In September, Simon Lancaster taught ‘The Language of Leadership’ Module to our DC Advanced Leadership Program for Women, class of 2018. Simon Lancaster is an expert speechwriter with over 20 years’ experience writing for CEOs of Unilever, HSBC and Rio Tinto, and visiting lecturer at University of Cambridge. We spoke with him after the module to hear more about the importance of storytelling in corporate communications, the way female leaders have changed their communication style in recent years, and why it is essential for any aspiring leader to harness ‘The Language of Leadership’.
At the end of the module, you ask the female talents to write and deliver a speech. Why is it so important for future leaders to master speechwriting specifically?
I don’t think you can be a great leader without being a great communicator. Leadership is fundamentally about inspiring people, engaging with people, influencing people – all of which place a premium on communication. Whether you are looking at politics, business or civil society, so often the difference between the great and the not-so-great is one of communication.
Why is the language of leadership more broadly so important for this advanced leadership program, and ambitious female talents in particular?
It’s something that is really overlooked within MBA and leadership programs. A lot of business schools teach wholly the wrong language for speaking about business. They will use management consultant-speak to promote a mindset where the company is like a vehicle: “How do you drive change within a company?” “How do you accelerate reform?” What do you do to create maximum high-performance?” And language, thought and behaviour all work together. So, if you speak about a company as if it is a car, you perceive it as a car and then you act in that way. This kind of language makes your employees nuts and bolts. Only 16% of people emotionally engage with their employer around the world – it’s appalling and it’s an indictment of modern leaders. This kind of program is resisting that mindset, especially for women reaching up to the top level.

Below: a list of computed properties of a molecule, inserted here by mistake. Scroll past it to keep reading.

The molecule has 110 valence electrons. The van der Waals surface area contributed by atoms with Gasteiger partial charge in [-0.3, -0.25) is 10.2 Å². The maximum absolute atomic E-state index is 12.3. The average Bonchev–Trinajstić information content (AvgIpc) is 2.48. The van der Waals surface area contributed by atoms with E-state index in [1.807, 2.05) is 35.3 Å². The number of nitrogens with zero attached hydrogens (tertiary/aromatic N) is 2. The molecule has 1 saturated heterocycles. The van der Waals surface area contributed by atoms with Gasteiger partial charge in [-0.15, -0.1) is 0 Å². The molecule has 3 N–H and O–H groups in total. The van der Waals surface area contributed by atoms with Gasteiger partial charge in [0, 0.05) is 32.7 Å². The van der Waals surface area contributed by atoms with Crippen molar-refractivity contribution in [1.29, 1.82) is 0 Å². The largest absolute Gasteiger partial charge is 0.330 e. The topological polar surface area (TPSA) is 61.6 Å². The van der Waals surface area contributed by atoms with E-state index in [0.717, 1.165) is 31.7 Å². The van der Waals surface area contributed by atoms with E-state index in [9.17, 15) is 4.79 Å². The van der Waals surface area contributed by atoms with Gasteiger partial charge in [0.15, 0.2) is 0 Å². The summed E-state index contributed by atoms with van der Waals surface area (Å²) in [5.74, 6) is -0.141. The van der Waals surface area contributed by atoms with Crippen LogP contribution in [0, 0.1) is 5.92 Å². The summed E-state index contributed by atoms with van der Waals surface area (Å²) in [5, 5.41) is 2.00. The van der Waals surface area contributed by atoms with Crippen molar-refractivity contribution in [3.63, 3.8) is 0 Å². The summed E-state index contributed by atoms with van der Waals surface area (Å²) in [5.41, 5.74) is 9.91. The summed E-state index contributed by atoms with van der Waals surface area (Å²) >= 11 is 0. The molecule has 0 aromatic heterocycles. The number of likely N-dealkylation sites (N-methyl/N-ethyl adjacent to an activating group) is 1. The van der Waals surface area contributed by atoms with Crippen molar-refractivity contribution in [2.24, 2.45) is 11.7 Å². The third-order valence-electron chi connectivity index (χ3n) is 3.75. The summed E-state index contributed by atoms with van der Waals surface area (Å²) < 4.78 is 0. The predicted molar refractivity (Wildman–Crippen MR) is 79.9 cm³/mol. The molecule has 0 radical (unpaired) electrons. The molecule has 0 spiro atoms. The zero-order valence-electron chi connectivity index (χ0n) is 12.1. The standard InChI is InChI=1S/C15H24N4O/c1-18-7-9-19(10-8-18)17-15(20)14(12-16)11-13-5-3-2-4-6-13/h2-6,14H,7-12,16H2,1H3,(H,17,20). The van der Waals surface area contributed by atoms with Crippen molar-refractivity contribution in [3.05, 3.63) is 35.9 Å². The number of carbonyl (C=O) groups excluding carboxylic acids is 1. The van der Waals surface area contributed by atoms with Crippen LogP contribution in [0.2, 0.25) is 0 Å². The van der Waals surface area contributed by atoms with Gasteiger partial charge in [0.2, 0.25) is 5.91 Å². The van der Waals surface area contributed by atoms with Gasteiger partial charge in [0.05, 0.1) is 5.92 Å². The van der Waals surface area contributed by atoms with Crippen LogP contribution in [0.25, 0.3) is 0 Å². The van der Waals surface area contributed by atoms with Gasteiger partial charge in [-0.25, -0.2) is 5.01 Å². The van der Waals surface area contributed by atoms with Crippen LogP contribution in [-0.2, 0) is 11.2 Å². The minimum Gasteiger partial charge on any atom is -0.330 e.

How have you seen the participants in your module improve over the two days?
The improvement is phenomenal. I love seeing what happens on these courses and, since the very first one, absolute breakthroughs have taken place. So many people are terrified of public speaking, it’s so rewarding to help people overcome it.
There are such simple techniques that you can use. It’s back to basics, and that is what good communication is. Most business school stuff uses overcomplicated, contorted constructs that people never have a hope of remembering. This is a refreshing and reassuring way of thinking about communication.
A more abstract question, given the focus of our program, do you have an opinion about why we have a problem getting more female top leaders?
My first speechwriting gig was back in the UK, writing for Patricia Hewitt, she was Secretary of State for Trade and Industry and later Minister for Women. I was writing speeches about equality for her back in the late nineties. In the 20 years since, and with my female clients now, I’ve witnessed such a change in the way that women can present themselves and be perceived as leaders. During the late 90s, the main model for a woman leader was Margaret Thatcher. She was embodying male behaviours and most women leaders who followed her would try to emulate her. Now, there are many great women leaders who are quite comfortable to present themselves as women. They are not adopting a different voice or pretending to be men.